A pioneering new gene therapy treatment is being trialled at Harefield Hospital that could potentially allow damaged hearts to recover without the need for major surgery.

Hoping to offer a viable alternative to transplantation, the trial involves researchers introducing a gene into heart failure patients to boost the production of a key protein, which they believe will allow the heart muscle to recover. This offers hope for hundreds of thousands of heart failure patients who sit on transplant waiting lists for new hearts.

This project has made headlines globally, with those on transplant waiting lists hopeful for positive results. The first patient to receive an infusion was Lee Adams, a Harefield Hospital patient who is on the waiting list for a heart transplant.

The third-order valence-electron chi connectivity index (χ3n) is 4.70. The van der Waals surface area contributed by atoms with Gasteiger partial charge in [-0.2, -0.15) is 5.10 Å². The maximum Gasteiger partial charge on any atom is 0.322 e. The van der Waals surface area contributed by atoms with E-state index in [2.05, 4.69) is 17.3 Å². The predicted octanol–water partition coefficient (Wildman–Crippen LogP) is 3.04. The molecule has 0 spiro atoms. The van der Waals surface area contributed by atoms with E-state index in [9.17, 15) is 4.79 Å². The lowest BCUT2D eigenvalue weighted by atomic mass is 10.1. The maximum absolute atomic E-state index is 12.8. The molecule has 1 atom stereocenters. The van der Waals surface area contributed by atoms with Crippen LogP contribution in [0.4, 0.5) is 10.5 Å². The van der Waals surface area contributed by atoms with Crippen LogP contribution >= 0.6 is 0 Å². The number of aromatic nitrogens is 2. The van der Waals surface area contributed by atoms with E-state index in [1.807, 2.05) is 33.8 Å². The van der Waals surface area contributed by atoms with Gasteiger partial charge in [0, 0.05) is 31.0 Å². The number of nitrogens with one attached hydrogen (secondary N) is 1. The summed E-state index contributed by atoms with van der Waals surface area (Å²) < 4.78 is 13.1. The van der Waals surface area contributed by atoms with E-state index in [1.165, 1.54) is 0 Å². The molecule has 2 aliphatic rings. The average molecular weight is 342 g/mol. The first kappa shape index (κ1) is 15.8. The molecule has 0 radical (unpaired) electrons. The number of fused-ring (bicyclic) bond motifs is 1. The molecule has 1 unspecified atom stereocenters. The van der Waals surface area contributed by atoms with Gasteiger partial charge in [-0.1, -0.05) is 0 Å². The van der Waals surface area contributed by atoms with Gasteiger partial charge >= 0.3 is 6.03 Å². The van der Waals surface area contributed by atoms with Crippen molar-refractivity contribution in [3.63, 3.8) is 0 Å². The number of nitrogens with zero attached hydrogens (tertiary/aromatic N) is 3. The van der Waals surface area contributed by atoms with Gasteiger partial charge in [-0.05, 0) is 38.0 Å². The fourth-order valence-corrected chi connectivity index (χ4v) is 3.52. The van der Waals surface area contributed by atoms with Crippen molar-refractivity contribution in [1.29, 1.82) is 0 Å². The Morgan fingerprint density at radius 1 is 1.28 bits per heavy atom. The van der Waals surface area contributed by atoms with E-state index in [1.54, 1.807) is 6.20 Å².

Dr Nick Banner, the Harefield Hospital consultant cardiologist who carried out the first infusion of the new gene therapy, said: “The rationale for this study is to investigate the effectiveness of a new form of therapy, which might in the future be a viable alternative to transplantation.”

“This study will help us better understand whether the concept of repairing a heart with gene therapy might be possible, even in patients with advanced heart failure.”

The trial complements a larger on-going study, Cupid2, which is investigating the effectiveness of gene therapy in patients with less advanced heart failure led by Dr Alexander Lyon, consultant cardiologist at Royal Brompton & Harefield Hospitals Specialist Care.